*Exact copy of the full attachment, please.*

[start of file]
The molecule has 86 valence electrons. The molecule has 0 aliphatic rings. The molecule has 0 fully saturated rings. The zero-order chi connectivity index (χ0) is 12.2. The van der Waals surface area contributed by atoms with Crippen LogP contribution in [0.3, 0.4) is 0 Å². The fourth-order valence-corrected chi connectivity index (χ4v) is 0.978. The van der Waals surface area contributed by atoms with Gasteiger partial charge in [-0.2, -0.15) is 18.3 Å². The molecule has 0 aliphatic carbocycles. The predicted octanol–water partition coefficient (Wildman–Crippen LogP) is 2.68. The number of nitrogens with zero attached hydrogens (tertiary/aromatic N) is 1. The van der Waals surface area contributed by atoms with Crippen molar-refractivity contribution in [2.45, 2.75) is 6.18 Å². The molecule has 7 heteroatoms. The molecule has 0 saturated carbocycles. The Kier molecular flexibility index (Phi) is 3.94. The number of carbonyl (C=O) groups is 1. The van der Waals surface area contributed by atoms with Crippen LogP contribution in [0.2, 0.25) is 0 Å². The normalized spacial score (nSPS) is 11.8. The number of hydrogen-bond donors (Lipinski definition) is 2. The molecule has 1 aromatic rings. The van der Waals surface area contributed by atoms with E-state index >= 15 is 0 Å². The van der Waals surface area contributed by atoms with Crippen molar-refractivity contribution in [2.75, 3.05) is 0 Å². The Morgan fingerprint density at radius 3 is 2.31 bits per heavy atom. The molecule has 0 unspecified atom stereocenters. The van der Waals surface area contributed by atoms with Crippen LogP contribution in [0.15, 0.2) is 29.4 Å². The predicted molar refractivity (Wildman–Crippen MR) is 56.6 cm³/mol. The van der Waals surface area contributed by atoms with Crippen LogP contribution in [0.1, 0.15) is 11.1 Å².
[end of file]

The molecule has 86 valence electrons. The molecule has 0 aliphatic rings. The molecule has 0 fully saturated rings. The zero-order chi connectivity index (χ0) is 12.2. The van der Waals surface area contributed by atoms with Crippen LogP contribution in [0.3, 0.4) is 0 Å². The fourth-order valence-corrected chi connectivity index (χ4v) is 0.978. The van der Waals surface area contributed by atoms with Gasteiger partial charge in [-0.2, -0.15) is 18.3 Å². The molecule has 0 aliphatic carbocycles. The predicted octanol–water partition coefficient (Wildman–Crippen LogP) is 2.68. The number of nitrogens with zero attached hydrogens (tertiary/aromatic N) is 1. The van der Waals surface area contributed by atoms with Crippen molar-refractivity contribution in [2.45, 2.75) is 6.18 Å². The molecule has 7 heteroatoms. The molecule has 0 saturated carbocycles. The Kier molecular flexibility index (Phi) is 3.94. The number of carbonyl (C=O) groups is 1. The van der Waals surface area contributed by atoms with Crippen LogP contribution in [0.2, 0.25) is 0 Å². The normalized spacial score (nSPS) is 11.8. The number of hydrogen-bond donors (Lipinski definition) is 2. The molecule has 1 aromatic rings. The van der Waals surface area contributed by atoms with E-state index >= 15 is 0 Å². The van der Waals surface area contributed by atoms with Crippen molar-refractivity contribution in [2.75, 3.05) is 0 Å². The Morgan fingerprint density at radius 3 is 2.31 bits per heavy atom. The molecule has 0 unspecified atom stereocenters. The van der Waals surface area contributed by atoms with Crippen LogP contribution in [0.15, 0.2) is 29.4 Å². The predicted molar refractivity (Wildman–Crippen MR) is 56.6 cm³/mol. The van der Waals surface area contributed by atoms with Crippen LogP contribution in [0.1, 0.15) is 11.1 Å².